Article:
Gentlemen's diplomacy: the foreign policy of Lord Lansdowne, 1845-1927
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As British Foreign Secretary from November 1900 to December 1905, Lord Lansdowne operated on a long-held coherent body of principles on which he based his foreign policy. Throughout his political life, in fact, he pressed for the renewal of an enlightened—if informal—‘Concert of Europe’ which he hoped could be implemented worldwide. His ‘policy of the entente,’ which reflected his belief in the efficacy of reasonable and ‘gentlemanly’ diplomacy to settle outstanding disputes, left him illsuited, however, to manage Britain’s position as a world power during this period of perceived relative decline. If Lansdowne did indeed have some innate talent for diplomacy, he aspired not to be the next Talleyrand, of whom he was reputedly a descendant, but to become an appropriately detached liberal-minded arbiter. He was the true gentleman-diplomat who, as enlightened reason dictated, always wished to play cartes sur table. In these waning years of the supremacy of British power, the marquis believed in an empire forged no longer through fire and sword, but through the example of free institutions, just administration, and the influence of English culture. He certainly believed that foremost it was these aspects of Western civilization that brought Pax Britannica to the Khyber Pass. In pursuing his ‘policy of the entente,’ Lansdowne presumed initially at least that his fellow European gentlemen would aid him in the higher mission of preserving civilization, and consequently, although secondarily to the Foreign Secretary, the status quo. This, however, proved not to be the case. Lansdowne was perhaps the right man to administer the empire, in much the same manner he dutifully tried to look after and maintain his great estates and care for his many tenants and servants. He was, however, not the right man to charge with its preservation and defense. Fortunately, his policy proved impossible to carry out fully. He received little cooperation from the leadership of other great powers, and in the end the path of British foreign policy was impossible to guide or engineer in the direction he wished.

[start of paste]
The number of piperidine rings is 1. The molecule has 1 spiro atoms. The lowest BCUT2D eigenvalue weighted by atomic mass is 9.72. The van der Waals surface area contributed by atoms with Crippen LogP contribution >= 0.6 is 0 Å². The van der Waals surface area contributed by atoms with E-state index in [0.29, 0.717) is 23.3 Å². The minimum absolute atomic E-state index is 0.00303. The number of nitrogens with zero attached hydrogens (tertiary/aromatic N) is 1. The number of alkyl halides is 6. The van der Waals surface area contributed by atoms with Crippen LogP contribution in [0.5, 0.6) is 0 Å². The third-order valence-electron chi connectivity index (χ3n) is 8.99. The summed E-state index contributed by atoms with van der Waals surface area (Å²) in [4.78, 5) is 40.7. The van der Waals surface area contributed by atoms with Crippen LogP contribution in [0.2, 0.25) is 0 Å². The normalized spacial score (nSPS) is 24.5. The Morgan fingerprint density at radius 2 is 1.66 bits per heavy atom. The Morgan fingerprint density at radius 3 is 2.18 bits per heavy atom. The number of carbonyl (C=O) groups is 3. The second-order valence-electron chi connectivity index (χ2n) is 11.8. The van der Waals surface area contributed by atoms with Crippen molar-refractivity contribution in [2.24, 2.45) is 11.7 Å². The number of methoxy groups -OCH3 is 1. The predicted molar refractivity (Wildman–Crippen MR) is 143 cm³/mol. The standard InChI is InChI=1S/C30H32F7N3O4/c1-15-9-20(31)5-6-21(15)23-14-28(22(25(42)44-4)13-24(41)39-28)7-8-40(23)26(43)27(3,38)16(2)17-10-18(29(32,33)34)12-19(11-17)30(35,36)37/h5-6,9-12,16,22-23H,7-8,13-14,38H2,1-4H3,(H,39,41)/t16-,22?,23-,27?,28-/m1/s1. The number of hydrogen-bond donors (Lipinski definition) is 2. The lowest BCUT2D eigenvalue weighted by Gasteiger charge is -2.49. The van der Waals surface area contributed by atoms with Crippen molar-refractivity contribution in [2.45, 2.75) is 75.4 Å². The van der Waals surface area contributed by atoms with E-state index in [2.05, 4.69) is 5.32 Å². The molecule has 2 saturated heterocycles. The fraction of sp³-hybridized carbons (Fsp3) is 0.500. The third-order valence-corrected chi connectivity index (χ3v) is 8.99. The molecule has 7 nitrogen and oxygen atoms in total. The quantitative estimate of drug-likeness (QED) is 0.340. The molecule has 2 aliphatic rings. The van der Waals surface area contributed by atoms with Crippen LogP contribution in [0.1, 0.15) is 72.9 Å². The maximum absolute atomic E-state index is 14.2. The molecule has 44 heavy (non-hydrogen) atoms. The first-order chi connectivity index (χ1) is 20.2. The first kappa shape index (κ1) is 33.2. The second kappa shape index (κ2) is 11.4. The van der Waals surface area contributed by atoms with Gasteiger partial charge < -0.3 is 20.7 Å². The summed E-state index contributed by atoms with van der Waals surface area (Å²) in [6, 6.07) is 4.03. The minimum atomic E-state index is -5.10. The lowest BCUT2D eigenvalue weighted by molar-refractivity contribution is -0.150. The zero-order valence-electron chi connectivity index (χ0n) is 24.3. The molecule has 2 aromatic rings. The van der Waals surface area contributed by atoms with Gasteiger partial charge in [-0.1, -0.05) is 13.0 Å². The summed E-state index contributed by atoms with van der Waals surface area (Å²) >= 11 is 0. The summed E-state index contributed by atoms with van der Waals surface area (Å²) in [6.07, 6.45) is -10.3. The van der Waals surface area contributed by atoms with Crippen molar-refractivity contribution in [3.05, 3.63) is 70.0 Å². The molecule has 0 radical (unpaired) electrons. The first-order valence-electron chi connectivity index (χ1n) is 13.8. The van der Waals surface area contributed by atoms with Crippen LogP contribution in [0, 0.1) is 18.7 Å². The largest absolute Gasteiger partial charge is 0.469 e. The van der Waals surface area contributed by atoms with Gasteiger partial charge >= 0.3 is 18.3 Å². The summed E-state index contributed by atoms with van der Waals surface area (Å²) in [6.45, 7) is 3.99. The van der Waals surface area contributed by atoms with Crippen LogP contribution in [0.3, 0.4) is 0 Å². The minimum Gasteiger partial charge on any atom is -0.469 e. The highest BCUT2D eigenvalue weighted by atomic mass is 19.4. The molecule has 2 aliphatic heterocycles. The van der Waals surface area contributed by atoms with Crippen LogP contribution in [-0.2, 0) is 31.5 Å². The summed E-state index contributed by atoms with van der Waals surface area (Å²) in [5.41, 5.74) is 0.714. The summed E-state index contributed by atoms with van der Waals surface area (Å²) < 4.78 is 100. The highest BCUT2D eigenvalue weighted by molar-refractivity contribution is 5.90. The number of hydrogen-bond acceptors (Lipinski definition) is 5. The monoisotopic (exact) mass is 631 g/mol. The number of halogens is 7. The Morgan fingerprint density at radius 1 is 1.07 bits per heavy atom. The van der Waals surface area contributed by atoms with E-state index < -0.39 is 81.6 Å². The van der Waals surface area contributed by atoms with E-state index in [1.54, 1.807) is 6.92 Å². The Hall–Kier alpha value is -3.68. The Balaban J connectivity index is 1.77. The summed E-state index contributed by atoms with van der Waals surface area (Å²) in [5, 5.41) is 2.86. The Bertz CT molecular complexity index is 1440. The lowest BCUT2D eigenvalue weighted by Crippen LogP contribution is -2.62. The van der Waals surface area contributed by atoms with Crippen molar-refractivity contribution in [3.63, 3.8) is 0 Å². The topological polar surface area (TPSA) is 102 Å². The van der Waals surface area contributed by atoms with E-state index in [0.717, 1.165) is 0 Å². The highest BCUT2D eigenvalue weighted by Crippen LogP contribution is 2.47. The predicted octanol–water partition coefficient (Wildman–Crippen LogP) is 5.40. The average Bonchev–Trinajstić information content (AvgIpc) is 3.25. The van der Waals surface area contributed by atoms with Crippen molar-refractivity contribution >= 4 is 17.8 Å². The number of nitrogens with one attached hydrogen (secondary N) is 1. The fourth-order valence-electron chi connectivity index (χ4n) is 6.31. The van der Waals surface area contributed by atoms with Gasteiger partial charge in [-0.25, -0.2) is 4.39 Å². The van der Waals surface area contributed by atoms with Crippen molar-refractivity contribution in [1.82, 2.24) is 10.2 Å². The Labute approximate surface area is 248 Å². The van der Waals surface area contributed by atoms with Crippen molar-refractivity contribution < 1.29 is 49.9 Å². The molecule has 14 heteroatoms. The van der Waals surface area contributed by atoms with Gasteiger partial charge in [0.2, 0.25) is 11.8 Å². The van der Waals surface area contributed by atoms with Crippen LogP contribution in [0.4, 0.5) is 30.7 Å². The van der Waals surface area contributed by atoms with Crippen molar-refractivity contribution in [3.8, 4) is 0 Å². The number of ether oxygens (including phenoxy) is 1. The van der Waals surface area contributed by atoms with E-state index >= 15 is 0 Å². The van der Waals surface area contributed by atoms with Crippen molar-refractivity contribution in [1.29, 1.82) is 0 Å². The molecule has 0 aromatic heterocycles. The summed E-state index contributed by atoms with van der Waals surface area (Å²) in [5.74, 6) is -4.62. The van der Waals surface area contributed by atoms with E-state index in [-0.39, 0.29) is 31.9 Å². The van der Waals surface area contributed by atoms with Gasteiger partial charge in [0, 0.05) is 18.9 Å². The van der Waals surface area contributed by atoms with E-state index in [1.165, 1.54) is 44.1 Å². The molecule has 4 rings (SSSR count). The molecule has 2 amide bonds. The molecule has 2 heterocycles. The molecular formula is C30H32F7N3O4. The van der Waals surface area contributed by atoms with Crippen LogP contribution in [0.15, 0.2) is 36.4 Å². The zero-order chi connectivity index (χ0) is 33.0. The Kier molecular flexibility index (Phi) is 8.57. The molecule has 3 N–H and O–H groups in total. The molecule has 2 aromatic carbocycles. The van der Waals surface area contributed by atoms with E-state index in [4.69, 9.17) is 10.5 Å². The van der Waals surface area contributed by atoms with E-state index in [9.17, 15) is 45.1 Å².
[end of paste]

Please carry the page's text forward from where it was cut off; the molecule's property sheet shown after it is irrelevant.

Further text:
Winters, Frank Winfield, IV (2006). Gentlemen's diplomacy: the foreign policy of Lord Lansdowne, 1845-1927. Doctoral dissertation, Texas A&M University. Available electronically from